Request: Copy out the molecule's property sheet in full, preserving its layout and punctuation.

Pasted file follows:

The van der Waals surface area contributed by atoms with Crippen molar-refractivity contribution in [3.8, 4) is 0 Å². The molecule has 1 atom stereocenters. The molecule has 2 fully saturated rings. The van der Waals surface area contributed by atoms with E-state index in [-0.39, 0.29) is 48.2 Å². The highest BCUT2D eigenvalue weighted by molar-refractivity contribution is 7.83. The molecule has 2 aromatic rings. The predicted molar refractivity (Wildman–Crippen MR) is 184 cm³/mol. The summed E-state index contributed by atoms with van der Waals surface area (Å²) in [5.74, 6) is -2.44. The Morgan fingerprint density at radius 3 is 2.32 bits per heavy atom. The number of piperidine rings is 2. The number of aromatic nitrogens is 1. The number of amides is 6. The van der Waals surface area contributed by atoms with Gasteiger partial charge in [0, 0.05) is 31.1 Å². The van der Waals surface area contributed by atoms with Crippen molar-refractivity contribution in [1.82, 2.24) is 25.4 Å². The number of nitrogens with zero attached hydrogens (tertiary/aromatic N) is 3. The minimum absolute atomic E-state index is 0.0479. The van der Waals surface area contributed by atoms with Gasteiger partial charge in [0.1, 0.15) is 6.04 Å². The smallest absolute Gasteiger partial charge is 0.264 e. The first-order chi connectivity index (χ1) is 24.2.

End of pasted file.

The van der Waals surface area contributed by atoms with Crippen molar-refractivity contribution in [3.8, 4) is 0 Å². The molecule has 1 atom stereocenters. The molecule has 2 fully saturated rings. The van der Waals surface area contributed by atoms with E-state index in [-0.39, 0.29) is 48.2 Å². The highest BCUT2D eigenvalue weighted by molar-refractivity contribution is 7.83. The molecule has 2 aromatic rings. The predicted molar refractivity (Wildman–Crippen MR) is 184 cm³/mol. The summed E-state index contributed by atoms with van der Waals surface area (Å²) in [5.74, 6) is -2.44. The Morgan fingerprint density at radius 3 is 2.32 bits per heavy atom. The number of piperidine rings is 2. The number of aromatic nitrogens is 1. The number of amides is 6. The van der Waals surface area contributed by atoms with Gasteiger partial charge in [0, 0.05) is 31.1 Å². The van der Waals surface area contributed by atoms with Crippen molar-refractivity contribution in [1.82, 2.24) is 25.4 Å². The number of nitrogens with zero attached hydrogens (tertiary/aromatic N) is 3. The minimum absolute atomic E-state index is 0.0479. The van der Waals surface area contributed by atoms with Gasteiger partial charge in [0.1, 0.15) is 6.04 Å². The smallest absolute Gasteiger partial charge is 0.264 e. The first-order chi connectivity index (χ1) is 24.2.